It seems there were a pair of Hollywood studio writers, back in the ’50s, glory days for the studios. The two of them received an urgent message one day that the boss of bosses, the studio head, wanted to see them immediately. They drove frantically across the lot and were ushered into the sanctum sanctorum. After the long walk to the Studio Chief’s vast expanse of desk, they sat down and gazed at him through the dense cloud of cigar smoke.

‘JP,’ said one, ‘you sent for us!’ ‘I did,’ said chief. ‘I have an idea for a movie, the biggest idea ever!’ ‘What is it? What is it?’ cried the first writer ‘Yes, JP, what is it?’ echoed the second, leaning forward. ‘This is big! You can’t believe how big,’ declared the chief. ‘Tell us!’ chorused the writers. ‘All right. Are you ready?’ ‘We’re ready!’ ‘OK, picture this … picture it … World War 2!’ ‘Yes, yes, go on, JP, go on!’ The chief leaned back, waved away cigar smoke. ‘Go on?’ he said indignantly. ‘Hell, you’re the writers!’

Now, leaving humour aside, reluctantly, I hope I’ve made a point. Ladies and gentlemen, with very great respect: Hell, you’re the teachers.

My purpose tonight is not to suggest what you ought to construe as excellent. I may have opinions, but I lack that much hubris. My comments are more limited but – I hope – not less germane for that. I want to suggest that howsoever you may personally define and perceive excellence in writing, you might do well to see your mandate as trying to identify and teach it. I believe a great deal becomes easier and clearer when we concentrate on such a process, and ask such questions. It was – allegedly – Vermeer, the painter, who said, ‘Our task is not to solve enigmas, but to be aware of them.’

The enigma of what constitutes lasting and important writing is obvious something that brings in not only aesthetic judgement but socio- and sexually political issues, and each of us must wrestle with these things and resolve them as best we can. But I suggest that something profoundly useful emerges when we frame the enquiry in terms of the search for and passionate promulgation of excellence.

Students need – we all need – exposure to the outstanding, and a teacher’s articulation of why something is outstanding, for many reasons. Let me reiterate the two that strike me as particularly critical. One has to do with the gradual development of – to use an outmoded, non-metric term – yardsticks of appraisal. We need to be exposed to greatness in order to learn how to recognize it, and to recognize its absence. In a wonderful little book on the German poet, Rilke, the critic William Gass writes, ‘What is crucial to creativity is the repeated experience of quality of the highest kind. What does one learn? To ask the right question.’

I suggest that this learning is vital not just to spark creative work, as Gass argues, but even to appreciate creative and original work. It is very difficult to realize how and why mediocre poetry is mediocre if one hasn’t been exposed to Yeats, or even Rilke.

Secondly, leaving aside the way exposure to excellence offers a tool for assessment of quality, there’s something even more important, as I suggested before. Works are excellent, seminal, shaping, because they have something to add to our life’s experience and our ability to interpret life itself, not just evaluate other works of art. If you are able to induce in students a sense of what something as demanding and magisterial as King Lear or something as small and precise as Frost’s ‘Neither Out Far Nor In Deep’ have to say about our lives here on earth, you have done something … both magisterial and precise yourselves.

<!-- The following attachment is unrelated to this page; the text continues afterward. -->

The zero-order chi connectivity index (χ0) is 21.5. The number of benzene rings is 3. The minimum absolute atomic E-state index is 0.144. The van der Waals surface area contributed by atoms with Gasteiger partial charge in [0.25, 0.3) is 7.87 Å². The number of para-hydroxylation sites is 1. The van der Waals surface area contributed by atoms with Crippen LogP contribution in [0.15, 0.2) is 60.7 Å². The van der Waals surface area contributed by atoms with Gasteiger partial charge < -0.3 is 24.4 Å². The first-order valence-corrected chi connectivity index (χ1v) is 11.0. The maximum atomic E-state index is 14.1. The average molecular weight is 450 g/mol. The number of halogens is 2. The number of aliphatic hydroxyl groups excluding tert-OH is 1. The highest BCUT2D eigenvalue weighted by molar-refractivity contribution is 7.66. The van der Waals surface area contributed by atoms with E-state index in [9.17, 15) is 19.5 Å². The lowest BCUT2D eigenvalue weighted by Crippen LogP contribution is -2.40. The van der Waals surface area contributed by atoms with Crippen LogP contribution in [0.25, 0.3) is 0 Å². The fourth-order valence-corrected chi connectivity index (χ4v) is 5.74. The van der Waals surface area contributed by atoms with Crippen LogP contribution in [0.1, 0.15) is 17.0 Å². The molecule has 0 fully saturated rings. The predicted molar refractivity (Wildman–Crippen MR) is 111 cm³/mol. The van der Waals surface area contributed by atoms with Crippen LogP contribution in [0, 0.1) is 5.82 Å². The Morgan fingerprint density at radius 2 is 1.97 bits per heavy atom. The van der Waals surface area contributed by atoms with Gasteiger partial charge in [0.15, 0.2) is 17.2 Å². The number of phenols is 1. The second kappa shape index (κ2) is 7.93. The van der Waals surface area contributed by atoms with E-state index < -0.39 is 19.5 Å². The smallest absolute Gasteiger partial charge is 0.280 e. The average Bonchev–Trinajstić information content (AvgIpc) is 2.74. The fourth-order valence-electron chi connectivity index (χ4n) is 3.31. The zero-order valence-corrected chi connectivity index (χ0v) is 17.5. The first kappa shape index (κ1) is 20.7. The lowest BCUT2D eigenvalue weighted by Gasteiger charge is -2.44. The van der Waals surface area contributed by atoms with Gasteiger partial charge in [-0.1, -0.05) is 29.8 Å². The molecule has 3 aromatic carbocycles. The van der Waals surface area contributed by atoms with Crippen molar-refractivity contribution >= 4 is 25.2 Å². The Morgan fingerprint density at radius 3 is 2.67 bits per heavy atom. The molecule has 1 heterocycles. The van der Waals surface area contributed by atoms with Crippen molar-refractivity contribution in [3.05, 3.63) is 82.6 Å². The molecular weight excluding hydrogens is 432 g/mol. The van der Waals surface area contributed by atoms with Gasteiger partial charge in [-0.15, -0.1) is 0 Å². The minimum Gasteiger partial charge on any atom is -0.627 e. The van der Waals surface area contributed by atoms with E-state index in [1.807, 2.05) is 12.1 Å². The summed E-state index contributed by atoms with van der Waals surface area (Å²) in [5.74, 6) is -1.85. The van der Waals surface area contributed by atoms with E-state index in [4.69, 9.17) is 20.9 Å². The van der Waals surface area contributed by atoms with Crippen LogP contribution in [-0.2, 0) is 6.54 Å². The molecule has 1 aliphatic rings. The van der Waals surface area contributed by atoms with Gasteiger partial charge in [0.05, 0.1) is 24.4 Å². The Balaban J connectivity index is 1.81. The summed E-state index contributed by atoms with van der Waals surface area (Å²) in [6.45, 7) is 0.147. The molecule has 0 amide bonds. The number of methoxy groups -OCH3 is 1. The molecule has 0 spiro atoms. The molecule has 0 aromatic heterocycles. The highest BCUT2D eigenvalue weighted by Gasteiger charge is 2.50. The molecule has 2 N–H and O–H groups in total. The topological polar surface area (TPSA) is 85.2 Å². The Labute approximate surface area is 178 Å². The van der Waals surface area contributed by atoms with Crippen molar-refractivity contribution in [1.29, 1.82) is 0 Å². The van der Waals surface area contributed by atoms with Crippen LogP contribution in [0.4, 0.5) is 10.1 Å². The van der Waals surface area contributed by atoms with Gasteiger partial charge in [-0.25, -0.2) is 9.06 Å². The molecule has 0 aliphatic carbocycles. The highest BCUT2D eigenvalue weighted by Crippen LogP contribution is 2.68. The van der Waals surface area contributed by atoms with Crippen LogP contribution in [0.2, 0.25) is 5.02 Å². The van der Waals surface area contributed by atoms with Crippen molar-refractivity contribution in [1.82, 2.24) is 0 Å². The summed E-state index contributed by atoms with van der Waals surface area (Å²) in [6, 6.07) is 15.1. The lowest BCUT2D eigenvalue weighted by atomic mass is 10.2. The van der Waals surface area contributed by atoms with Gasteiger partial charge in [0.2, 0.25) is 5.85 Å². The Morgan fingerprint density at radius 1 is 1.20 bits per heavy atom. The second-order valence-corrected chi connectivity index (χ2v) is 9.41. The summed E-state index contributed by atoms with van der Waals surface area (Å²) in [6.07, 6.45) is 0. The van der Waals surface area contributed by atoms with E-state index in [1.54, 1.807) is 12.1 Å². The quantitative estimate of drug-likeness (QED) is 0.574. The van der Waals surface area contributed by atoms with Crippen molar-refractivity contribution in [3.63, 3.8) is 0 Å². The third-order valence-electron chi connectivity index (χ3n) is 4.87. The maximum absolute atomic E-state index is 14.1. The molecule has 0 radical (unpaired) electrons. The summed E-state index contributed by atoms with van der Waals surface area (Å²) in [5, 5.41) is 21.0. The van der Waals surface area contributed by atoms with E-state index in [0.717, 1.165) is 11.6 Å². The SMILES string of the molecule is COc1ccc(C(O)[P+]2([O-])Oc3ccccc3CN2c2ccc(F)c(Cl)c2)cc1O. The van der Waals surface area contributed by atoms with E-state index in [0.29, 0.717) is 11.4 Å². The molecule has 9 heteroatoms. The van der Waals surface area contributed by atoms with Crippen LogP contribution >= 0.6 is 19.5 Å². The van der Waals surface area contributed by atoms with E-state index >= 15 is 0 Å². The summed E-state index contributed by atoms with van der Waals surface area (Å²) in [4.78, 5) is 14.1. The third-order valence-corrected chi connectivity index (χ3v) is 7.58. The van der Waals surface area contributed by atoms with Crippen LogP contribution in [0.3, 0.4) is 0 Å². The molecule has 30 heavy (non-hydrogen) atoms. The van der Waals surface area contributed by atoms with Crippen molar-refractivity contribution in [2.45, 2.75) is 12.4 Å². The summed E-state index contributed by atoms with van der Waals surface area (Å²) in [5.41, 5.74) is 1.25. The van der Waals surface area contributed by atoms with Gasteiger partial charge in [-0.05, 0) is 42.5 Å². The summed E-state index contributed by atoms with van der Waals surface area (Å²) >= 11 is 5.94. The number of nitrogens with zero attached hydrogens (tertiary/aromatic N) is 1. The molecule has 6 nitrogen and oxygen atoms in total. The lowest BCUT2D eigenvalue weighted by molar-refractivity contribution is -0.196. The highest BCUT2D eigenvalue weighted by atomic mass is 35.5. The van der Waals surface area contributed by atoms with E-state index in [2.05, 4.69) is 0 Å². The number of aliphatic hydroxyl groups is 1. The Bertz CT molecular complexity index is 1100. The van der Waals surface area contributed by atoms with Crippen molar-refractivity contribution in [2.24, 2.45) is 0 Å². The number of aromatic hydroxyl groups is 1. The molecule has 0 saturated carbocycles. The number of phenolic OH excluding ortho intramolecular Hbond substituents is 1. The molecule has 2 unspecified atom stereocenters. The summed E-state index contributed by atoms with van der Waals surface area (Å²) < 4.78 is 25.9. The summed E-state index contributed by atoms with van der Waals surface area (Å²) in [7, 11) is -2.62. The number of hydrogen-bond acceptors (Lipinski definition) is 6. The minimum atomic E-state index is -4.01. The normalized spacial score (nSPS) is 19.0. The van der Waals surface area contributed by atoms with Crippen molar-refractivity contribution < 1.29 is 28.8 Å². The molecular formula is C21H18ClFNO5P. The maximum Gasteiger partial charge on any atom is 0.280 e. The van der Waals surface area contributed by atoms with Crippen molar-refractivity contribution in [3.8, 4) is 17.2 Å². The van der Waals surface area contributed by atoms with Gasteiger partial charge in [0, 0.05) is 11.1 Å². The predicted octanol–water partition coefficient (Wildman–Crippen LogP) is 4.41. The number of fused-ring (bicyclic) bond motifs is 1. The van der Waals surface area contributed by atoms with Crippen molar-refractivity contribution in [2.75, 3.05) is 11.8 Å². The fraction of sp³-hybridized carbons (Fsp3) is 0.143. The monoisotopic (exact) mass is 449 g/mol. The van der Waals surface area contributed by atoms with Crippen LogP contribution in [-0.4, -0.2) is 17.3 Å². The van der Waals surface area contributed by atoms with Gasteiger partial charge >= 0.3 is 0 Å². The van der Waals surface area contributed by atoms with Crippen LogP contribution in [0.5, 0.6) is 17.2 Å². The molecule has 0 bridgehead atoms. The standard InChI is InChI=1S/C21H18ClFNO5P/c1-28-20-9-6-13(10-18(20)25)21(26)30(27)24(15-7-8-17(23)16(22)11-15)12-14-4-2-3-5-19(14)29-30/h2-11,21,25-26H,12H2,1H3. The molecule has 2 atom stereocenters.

Is this easy? God, no. It is among the hardest tasks of all and I cannot tell you how aware I am of the challenges underlying your profession. Indeed, I’ll go further and suggest that in all of literary criticism and commentary, perhaps the rarest, most wonderful thing is to find intelligent, infectious praise and celebration. It is worth celebrating in itself, when found. I can still vividly recall first reading Randall Jarrell’s essays on Robert Frost … glorious, exhilarated readings of the poems, so intelligently enraptured that they changed forever my sense of the New England poet. And the fact that I can so intensely recall this, twenty-five years after the fact speaks – I hope – to how conscious I am of the difficulty of the challenge I am positing here.

But I’m doing it anyhow. I’m going to leave you – or leave the formal aspect of our interaction this evening, pending followups over single malt – where I began, with an earnest expression of my own awareness of just how important your role can be as teachers. And with a suggestion – not an injunction – that one of the best ways you can define and approach that role is as purveyors of excellence, trying to share and communicate a sense of what has been done surpassingly well, however you personally see and define that.

Poets often offer the best sort of last word. Let me end now with W.H. Auden, from his memorial poem to Yeats, whom I’ve mentioned this evening already.

In the deserts of the heart Let the healing fountain start, In the prison of his days Teach the free man how to praise.

Auden is right. At the heart of what I’m trying to say tonight is the awareness that it does need teaching. And learning. If you can identify what to praise, and can do so with fire and passion, we stand at least a chance of preserving and passing on what we most admire in literature, and in life.

© Guy Gavriel Kay 2001